Higashi Hongwanji members from Japan and throughout Hawai‘i gathered in Honolulu on Nov. 5 and 6 to celebrate Higashi Hongwanji Mission of Hawaii’s 100th anniversary in Hawai‘i. The milestone observance was centered around the theme, “Awakening to Your Deepest Wish.” Events included a panel discussion, an anniversary banquet and a special Shinran Shonin 750th anniversary memorial service in which ministers from both Hawai‘i and Japan participated.

The Nov. 5 panel discussion was moderated by Dr. Michael Conway, a lecturer in the Department of Shin Buddhist Studies at Otani University in Kyöto. All of the panelists had interesting life experiences to share: Glen Kila spoke on compassion for homeless families; Masago Asai, a native of Nagasaki, Japan, and the daughter of atomic bomb survivors, spoke of finding peace within herself and in her community; and Roberta Fontes, currently a student at the University of Hawai‘i at Hilo, spoke of rebuilding her life after a troubled life of crime and drug abuse.

The banquet, which was held at the Ala Moana Hotel on Nov. 5, was a festive occasion that featured ‘ukulele talents Honoka and Azita and hula by Asai and her daughters Maya and Mika, much to the delight of the guests from Japan.

Photo of The ministers from Japan and Hawai‘i participated in Shinran Shonin 750th memorial service.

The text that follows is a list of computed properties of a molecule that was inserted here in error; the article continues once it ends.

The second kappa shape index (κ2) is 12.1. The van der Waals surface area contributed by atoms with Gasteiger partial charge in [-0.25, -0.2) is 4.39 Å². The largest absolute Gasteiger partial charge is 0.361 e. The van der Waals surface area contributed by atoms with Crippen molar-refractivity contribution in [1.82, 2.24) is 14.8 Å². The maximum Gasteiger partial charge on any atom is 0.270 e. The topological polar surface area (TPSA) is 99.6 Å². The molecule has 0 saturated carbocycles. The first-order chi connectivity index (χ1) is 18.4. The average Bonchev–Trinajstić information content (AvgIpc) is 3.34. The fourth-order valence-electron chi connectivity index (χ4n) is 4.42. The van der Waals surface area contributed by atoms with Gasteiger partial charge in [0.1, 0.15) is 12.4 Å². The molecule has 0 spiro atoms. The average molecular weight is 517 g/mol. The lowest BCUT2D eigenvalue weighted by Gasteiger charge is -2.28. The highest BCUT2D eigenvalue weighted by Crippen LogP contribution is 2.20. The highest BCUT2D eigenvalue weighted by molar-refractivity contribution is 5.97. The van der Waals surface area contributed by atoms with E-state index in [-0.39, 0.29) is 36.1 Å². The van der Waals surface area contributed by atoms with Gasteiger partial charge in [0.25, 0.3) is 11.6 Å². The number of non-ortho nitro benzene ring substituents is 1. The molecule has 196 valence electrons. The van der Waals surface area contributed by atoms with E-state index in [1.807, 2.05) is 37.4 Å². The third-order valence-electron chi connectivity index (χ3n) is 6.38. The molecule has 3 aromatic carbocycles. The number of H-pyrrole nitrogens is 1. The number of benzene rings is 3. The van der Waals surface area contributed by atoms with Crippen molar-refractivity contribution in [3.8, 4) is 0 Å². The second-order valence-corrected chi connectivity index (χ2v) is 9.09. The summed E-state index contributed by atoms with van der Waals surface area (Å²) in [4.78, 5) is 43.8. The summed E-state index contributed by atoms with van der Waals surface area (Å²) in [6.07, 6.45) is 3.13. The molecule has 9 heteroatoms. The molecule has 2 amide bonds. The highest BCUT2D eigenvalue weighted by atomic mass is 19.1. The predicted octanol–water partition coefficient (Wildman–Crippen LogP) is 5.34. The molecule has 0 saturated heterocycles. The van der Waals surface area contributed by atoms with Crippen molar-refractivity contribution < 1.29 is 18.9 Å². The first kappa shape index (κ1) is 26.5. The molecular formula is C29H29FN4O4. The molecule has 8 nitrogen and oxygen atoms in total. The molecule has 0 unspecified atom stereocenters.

The ministers from Japan and Hawai‘i participated in Shinran Shonin 750th memorial service.

Bishop Kenjun Kawamata, who is headquartered at the Higashi Hongwanji Mission of Hawaii, also referred to as the Betsuin, welcomed the approximately 150 guests. He reflected on Higashi Hongwanji’s rich history in Hawai‘i, which began as a lay mission organized by Issei on Kaua‘i. The Waimea Higashi Hongwanji Mission was formally established in 1899 by the Rev. Kenyu Yamada, becoming the first Higashi Hongwanji temple outside of Japan.

Kawamata said the Higashi Hongwanji temples have been handed down from generation to generation and are now in their sixth generation of serving their communities. He paid special tribute to the Issei generation. “They overcame many difficulties that we cannot imagine today,” Kawamata said. “Higashi Hongwanji temples were the foundation of their lives and the center of their communities.”

Higashi Hongwanji is today an ‘ohana of five temples, with Faye Shigemura serving as president of the Betsuin’s board of directors. There are three temples on O‘ahu: Higashi Hongwanji Mission of Hawaii (Betsuin) on Alaneo Street in lower Liliha, Palolo Hongwanji and Kaneohe Higashi Hongwanji Mission. The neighbor island temples are Hilo Higashi Hongwanji Mission and Waimea Higashi Hongwanji Mission on Kaua‘i. The Waimea temple was destroyed by Hurricane ‘Iniki in 1992, but rebuilt thanks to the efforts of its members and the community.

“Today we take our first step to ensuring that we continue for the next 100 years,” Bishop Kawamata said.

The banquet program also featured remarks by Overseas District Abbot Choyu Otani and Bishop Koi Sato’o, chief administrator of Shinshu Otani-ha.

Looking around the banquet room at the happy faces, emcee Mary Matsuda commented, “This is a moment in time of true sangha (church community).”


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